Beyond BPMS: Changes Afoot as Organizations Move to SOA

Loraine Lawson

Gartner is considering dropping its Business Process Management Suite Magic Quadrant. No more "Who's who in BPMS." And possibly, in its place, the research firm is investigating whether it should shift focus to either Business Process Platforms or Integrated Composition Environment.

 

The mere whisper of a change in the Magic Quadrant was apparently enough to cause pandemonium in the BPMS space.

 

Intelligent Enterprise ran both an interview with Gartner analyst Janelle Hill and a blog item on this news today. Apparently, some smaller BPMS vendors are pretty ticked at the possibility Gartner might abandon BPMS, since they feel large vendors -- IBM, SAP, Oracle and the like -- would benefit from the shift away from BPMS and toward business process platforms.

 

So, who cares what Gartner calls its Magic Quadrants? You buy what you need and move on, right?

 

Sure. For now. But don't be too quick to dismiss this issue. In fact, the pieces are well worth reading because they show you where all this "services stuff" is headed.


 

As the interview with Hill explains, this is not just about how Gartner labels things or its Magic Quadrant. If Gartner should stop publishing the BPMS Magic Quadrant, it'll be because it's noticed a real shift in the business world in terms of what customers want and what vendors are offering.

 

The interview with Hill takes a closer look at what each of the terms in play: Business Process Platform (BPP) and Integrated Composition Environment (ICE). As it turns out, both are a natural outgrowth of the adoption of service-oriented architecture.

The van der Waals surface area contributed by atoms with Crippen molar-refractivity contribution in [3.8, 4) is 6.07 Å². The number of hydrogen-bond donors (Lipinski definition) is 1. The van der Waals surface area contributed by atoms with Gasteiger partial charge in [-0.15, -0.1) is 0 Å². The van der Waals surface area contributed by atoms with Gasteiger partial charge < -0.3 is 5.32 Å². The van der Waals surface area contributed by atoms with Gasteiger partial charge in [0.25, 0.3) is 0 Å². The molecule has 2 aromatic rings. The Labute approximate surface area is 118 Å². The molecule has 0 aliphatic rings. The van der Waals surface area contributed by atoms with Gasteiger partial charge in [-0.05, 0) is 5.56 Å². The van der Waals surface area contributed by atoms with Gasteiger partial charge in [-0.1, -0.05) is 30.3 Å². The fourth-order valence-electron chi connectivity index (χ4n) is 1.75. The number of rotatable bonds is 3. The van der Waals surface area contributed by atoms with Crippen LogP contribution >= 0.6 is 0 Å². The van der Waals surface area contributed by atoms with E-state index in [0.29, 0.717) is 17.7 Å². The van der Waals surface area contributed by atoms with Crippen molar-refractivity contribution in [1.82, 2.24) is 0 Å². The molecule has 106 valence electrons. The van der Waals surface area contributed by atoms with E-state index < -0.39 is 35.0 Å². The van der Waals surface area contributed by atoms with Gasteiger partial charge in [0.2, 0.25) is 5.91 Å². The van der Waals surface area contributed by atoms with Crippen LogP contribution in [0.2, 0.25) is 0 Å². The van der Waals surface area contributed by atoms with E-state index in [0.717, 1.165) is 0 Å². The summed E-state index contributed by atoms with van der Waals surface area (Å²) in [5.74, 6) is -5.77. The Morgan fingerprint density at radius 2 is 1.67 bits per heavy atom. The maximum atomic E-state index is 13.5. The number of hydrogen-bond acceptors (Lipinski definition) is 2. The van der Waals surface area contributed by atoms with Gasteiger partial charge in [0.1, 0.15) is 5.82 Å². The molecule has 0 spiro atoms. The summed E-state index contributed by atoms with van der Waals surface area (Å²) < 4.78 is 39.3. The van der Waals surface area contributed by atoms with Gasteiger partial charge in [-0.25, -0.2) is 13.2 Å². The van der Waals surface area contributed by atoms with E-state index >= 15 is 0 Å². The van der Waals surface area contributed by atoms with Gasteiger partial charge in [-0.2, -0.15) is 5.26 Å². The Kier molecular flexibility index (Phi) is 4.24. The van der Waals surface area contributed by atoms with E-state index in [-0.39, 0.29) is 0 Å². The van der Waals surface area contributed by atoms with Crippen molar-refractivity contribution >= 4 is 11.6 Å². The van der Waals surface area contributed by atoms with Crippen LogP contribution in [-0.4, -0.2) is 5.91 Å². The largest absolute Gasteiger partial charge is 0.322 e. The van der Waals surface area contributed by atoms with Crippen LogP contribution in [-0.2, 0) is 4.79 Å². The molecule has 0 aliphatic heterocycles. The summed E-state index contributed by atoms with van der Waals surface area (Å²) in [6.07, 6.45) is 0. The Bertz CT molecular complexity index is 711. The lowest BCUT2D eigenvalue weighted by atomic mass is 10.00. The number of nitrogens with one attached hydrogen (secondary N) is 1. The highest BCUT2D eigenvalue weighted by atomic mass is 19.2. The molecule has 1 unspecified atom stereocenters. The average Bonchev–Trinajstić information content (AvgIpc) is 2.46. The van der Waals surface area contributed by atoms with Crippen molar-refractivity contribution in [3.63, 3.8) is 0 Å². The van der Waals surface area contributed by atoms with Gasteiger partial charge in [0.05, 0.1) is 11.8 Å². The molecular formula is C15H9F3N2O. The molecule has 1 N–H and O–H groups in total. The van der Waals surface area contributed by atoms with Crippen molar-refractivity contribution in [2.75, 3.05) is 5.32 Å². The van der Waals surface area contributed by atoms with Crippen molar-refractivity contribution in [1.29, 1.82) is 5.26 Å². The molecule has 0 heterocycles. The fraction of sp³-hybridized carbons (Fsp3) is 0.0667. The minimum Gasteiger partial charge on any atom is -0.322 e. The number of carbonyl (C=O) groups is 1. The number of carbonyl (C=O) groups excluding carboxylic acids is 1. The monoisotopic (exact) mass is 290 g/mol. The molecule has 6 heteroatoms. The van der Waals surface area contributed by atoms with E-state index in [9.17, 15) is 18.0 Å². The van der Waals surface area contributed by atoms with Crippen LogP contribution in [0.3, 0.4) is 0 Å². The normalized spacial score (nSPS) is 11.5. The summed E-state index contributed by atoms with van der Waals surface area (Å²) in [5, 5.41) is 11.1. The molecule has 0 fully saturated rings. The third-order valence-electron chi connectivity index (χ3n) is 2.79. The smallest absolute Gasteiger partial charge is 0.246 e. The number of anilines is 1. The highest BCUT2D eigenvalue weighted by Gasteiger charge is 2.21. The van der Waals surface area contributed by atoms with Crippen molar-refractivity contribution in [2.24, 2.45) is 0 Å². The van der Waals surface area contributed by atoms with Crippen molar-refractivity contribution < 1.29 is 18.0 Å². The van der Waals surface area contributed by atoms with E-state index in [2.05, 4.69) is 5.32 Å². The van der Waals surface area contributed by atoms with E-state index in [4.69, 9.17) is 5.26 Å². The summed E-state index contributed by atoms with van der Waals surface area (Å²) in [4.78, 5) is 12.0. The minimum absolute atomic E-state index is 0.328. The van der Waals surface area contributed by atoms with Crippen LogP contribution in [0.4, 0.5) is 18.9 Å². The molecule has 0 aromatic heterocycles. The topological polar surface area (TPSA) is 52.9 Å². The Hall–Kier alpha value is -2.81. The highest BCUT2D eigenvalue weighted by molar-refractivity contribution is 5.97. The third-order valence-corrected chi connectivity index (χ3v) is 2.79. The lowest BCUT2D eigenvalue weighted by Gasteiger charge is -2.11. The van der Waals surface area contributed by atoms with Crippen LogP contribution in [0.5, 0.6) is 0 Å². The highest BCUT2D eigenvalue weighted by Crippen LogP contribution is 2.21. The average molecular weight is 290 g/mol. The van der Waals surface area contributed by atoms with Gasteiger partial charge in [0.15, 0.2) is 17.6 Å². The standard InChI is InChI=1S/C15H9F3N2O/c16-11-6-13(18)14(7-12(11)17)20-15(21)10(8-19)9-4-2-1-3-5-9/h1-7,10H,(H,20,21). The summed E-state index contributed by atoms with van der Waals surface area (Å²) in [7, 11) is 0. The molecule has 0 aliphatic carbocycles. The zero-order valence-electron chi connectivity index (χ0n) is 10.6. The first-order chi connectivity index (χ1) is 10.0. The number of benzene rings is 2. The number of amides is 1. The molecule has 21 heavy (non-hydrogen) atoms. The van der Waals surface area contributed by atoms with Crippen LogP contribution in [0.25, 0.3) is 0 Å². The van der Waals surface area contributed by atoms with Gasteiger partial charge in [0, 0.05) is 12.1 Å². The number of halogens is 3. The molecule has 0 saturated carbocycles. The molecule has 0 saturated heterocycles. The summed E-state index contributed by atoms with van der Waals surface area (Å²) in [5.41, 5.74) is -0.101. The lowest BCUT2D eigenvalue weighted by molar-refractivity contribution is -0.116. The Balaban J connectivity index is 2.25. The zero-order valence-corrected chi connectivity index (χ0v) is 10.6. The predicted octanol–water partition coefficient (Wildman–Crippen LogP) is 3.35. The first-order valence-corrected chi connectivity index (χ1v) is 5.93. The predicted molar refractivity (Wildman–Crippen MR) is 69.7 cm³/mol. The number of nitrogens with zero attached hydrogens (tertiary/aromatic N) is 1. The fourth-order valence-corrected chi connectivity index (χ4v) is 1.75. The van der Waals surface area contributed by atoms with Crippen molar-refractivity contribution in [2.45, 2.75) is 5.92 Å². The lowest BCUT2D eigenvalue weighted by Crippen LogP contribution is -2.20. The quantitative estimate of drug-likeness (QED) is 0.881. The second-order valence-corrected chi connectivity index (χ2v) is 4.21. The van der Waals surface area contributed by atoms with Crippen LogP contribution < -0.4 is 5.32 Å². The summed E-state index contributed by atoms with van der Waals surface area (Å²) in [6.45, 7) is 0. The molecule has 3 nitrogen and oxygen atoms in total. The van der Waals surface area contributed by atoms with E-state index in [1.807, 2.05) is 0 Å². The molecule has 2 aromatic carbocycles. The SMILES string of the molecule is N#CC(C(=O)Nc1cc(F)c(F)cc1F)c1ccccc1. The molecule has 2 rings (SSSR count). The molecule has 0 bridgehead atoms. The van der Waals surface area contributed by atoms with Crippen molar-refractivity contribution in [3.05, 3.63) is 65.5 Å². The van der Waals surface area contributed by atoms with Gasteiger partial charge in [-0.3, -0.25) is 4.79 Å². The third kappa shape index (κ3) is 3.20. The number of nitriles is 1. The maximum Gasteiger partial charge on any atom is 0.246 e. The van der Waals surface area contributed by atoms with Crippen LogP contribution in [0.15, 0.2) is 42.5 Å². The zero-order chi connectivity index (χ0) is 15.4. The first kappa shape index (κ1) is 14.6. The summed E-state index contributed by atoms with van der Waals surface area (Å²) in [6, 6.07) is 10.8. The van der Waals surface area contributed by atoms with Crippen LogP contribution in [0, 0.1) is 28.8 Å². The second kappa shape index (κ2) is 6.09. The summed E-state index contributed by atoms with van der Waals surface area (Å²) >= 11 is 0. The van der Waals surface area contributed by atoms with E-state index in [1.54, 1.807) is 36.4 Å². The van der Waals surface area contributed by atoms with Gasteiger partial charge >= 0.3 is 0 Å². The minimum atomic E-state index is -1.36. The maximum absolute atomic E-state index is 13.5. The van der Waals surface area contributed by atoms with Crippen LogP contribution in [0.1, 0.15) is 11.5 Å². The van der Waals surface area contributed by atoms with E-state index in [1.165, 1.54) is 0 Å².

As SOA evolves, supposedly organizations will evolve from developing code and building applications to creating services and then using them, Lego-style, to "compose" business processes. Remember that word -- composing -- as it's key to this whole BPP/ICE thing.

 

Hill defines BPP as "an architecture in which businesses run their processes on a platform of automation." It sounds a lot like the business companion to SOA: After IT "converts" to services, BPP is how business will compose those services in new ways to quickly respond to changes in the market.

 

You won't buy a BPP. Like SOA, every BPP will be different, depending on what your organization does and needs, though I suspect this will be confusing to people, just as SOA is confusing, especially since the term BPP already has been applied to vendor-specific solutions. (According to Joe Wilcox at Microsoft Watch, BPP was first used by SAP to describe Netweaver and adopted last year by Microsoft.

 

As I read it, ICE is not so much a competing concept as it is a subset of BPP. ICE is the environment in which you do that composing.

 

Here's the interesting part. According to Hill, this is where you determine who owns the composition:

"What you put into that environment depends upon who you want to be the composer. Should that be an IT professional or business people or a mix of the two?"

Buy an ICE from a (former) BPMS vendor, and business users will be able to compose.

 

It's an obvious evolution from SOA, but so far, this is prediction. Gartner still has to make up its mind about that whole BPMS Magic Quadrant thing. And given how few organizations have deployed the magical 50-services mentioned in the article as needed for composition, we're still a long way away from either BPP or ICE.



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